Find Your Valuation, International Visas, Hiring for Growth – TechCrunch

The ongoing market correction and destruction of several leading crypto tokens is wiping away wealth so fast you can almost hear it.

Companies in other industries are on a hiring spree, but startups like Robinhood, Better.com and Peloton are laying off thousands as FAANG companies slow down hiring and look for places to save money.

For many tech workers, this is the first time they’ve experienced real uncertainty. Investors are rich and founders will weather this storm well, but in downturns like this, rank-and-file employees are the first to feel any pain.

So if your face doesn’t appear on the team slide on your startup’s presentation platform, this would be a good time to cancel your next vacation. And maybe one of his subscription boxes.


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In this environment, every entrepreneur must be fluent with their key metrics. If you can’t remember exactly how much track you have left by the time you finish reading this sentence, I’m a little worried about you.

For her latest TC+ column, angel investor Marjorie Radlo-Zandi addresses a related question on every founder’s mind: what is my current valuation?

For many startups, finding that figure requires more art than science, as companies with no revenue are still collecting data and fine-tuning their products.

“Many traditional valuation methods, such as discounted cash flow, are not as useful for valuing early-stage startups,” he writes. “This means that investors have to assess other factors that are not as easily measured.”

There is no antidote to uncertainty, but it can be mitigated: immerse yourself in your data, activate your personal network, and find ways to support your co-workers.

Thank you very much for reading TechCrunch+.

Walter Thompson
Senior Editor, TechCrunch+
@yourprotagonist

Launchpad teardown: Dutch’s $20 million Series A platform

Launch pad deck slide with a cute dog, the word DUTCH, and TechCrunch Pitch Deck Teardown overlay

Image credits: Dutch

As the CEO and founder of the Dutch virtual veterinary care platform, Joe Spector initially intended to raise a $15 million Series A, but his presentation platform so cleverly mixed images of adorable pets with market research and traction metrics which ended up closing a $20 million round.

In style, Dutch’s presentation tells a compelling story of how the company used its seed funding to launch a service in three months, establish a brand identity, build a team, and expand from 12 to 32 states.

If you’re working on a pitch deck and need inspiration, start here – all 17 slides are available to TC+ members.

When and how to hire your startup’s first growth marketer

Orange colored rocket rising on top among the hot air balloons.  (3d rendering)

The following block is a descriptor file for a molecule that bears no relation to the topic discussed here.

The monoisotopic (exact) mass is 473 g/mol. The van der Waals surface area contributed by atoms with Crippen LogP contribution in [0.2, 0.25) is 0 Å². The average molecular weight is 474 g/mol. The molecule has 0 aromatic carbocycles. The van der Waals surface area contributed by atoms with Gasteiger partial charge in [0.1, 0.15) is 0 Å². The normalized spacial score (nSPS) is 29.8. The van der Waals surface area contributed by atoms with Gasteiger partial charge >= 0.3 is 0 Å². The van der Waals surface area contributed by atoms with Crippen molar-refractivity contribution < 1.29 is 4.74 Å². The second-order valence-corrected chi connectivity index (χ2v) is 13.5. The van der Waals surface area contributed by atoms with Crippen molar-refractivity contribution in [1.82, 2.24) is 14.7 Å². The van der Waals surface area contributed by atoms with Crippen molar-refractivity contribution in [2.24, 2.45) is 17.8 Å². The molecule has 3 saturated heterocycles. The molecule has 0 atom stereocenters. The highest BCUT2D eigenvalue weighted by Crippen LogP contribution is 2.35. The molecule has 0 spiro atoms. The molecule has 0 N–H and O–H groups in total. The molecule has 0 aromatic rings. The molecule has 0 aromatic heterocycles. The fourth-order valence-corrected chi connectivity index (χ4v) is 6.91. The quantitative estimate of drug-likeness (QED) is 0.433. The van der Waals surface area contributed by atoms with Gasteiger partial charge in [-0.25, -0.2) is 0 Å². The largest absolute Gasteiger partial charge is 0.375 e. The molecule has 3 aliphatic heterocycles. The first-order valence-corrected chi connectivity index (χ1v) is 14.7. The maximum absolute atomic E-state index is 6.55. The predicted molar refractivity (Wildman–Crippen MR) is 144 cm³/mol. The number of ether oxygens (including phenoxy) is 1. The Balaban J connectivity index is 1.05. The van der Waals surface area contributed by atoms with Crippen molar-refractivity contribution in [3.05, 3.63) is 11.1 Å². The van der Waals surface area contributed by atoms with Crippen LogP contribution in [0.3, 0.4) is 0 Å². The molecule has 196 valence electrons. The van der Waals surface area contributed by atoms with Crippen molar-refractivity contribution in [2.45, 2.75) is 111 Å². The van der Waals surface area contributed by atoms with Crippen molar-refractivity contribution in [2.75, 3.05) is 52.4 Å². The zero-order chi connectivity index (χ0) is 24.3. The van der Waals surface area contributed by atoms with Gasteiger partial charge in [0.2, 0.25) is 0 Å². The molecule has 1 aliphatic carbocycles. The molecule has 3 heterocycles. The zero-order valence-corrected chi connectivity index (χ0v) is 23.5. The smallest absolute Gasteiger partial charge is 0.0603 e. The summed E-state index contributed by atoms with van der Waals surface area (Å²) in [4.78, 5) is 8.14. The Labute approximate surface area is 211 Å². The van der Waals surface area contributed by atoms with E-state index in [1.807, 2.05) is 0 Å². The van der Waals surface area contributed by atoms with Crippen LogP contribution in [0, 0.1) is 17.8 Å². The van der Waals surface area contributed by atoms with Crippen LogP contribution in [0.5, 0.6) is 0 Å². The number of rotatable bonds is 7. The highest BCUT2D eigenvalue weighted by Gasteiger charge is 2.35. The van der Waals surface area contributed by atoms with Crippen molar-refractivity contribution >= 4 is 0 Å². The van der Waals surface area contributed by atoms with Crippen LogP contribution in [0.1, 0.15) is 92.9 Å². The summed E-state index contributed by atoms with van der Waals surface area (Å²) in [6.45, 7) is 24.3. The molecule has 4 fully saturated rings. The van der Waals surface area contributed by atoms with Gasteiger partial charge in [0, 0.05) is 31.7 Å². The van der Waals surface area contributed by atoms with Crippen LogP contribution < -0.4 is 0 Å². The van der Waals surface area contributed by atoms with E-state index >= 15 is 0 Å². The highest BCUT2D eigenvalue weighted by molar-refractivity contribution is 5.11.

Image credits: Eoneren (Opens in a new window) / fake images

Emotion and intuition often drive many hires in the early stages of new businesses, but when a business adjusts to the product market and finds its target audience, it’s a sign that “hiring a growth marketer will enable that your efforts scale much faster than without one,” says Jonathan Martinez, who has helped companies like Chime, Uber and Postmates scale.

In a TC+ post, Martinez explains how to identify the right kind of growth hire, what traits to look for, and how to set clear expectations and milestones once they’re on board.

“Priority tasks should be setting up a growth technology stack, creating a testing roadmap to find the most efficient growth levers, and strong copy and creative testing in the first 90 days.”

Dear Sophie, What are the visa options for international founders?

lone figure at the entrance to the maze hedge that has an American flag in the center

Image credits: Bryce Durbin/TechCrunch

Dear Sophie,

I started a startup in Pakistan with a couple of co-founders a few years ago. One of the co-founders and I want to move to the United States to access the market.

What are our visa options? Thanks in advance for your help!

— With purpose in Pakistan

To drive early-stage growth, take a jobs-to-do marketing approach

huge pile of garbage covering the office

Image credits: Martin Poole (Opens in a new window) / fake images

Understanding your customer’s needs is paramount to any marketing strategy, but it can be difficult to test your hypotheses when your budget is limited.

However, by adopting a “jobs-to-do” framework, early-stage startups can define, categorize, capture, and organize all of their customers’ needs, writes Michael Popchuk, co-founder and CEO of Saldo Apps.

Using real-life examples, Popchuk explains how startups can employ and leverage the JTBD framework to improve their SEO, marketing, and product development strategy.

“Thinking about and using the jobs users want to do to inform your strategy will help boost SEO, improve conversion on generic pages, and increase the virality of your product.”

Battery startups are working to disrupt more than just cars and trucks

network server technician in data center bathed in blue light

Image credits: Bill Hinton/Getty Images

Electric vehicles are the biggest market for battery startups these days, but some enterprising companies are forging into new territory with batteries that can do more than a typical lithium-ion cell.

Natron Energy, whose batteries use Prussian blue along with a sodium-based electrolyte, can charge much faster and can withstand discharge cycles of more than “5 to 10 times what lithium-ion batteries are capable of.” , reports Tim De Chant.

This capability gives these batteries unique use cases, such as power backups for data centers. Additionally, “because batteries can be rapidly charged over and over again without risk of significant degradation, data center managers can task them with reducing power demand when prices rise.”

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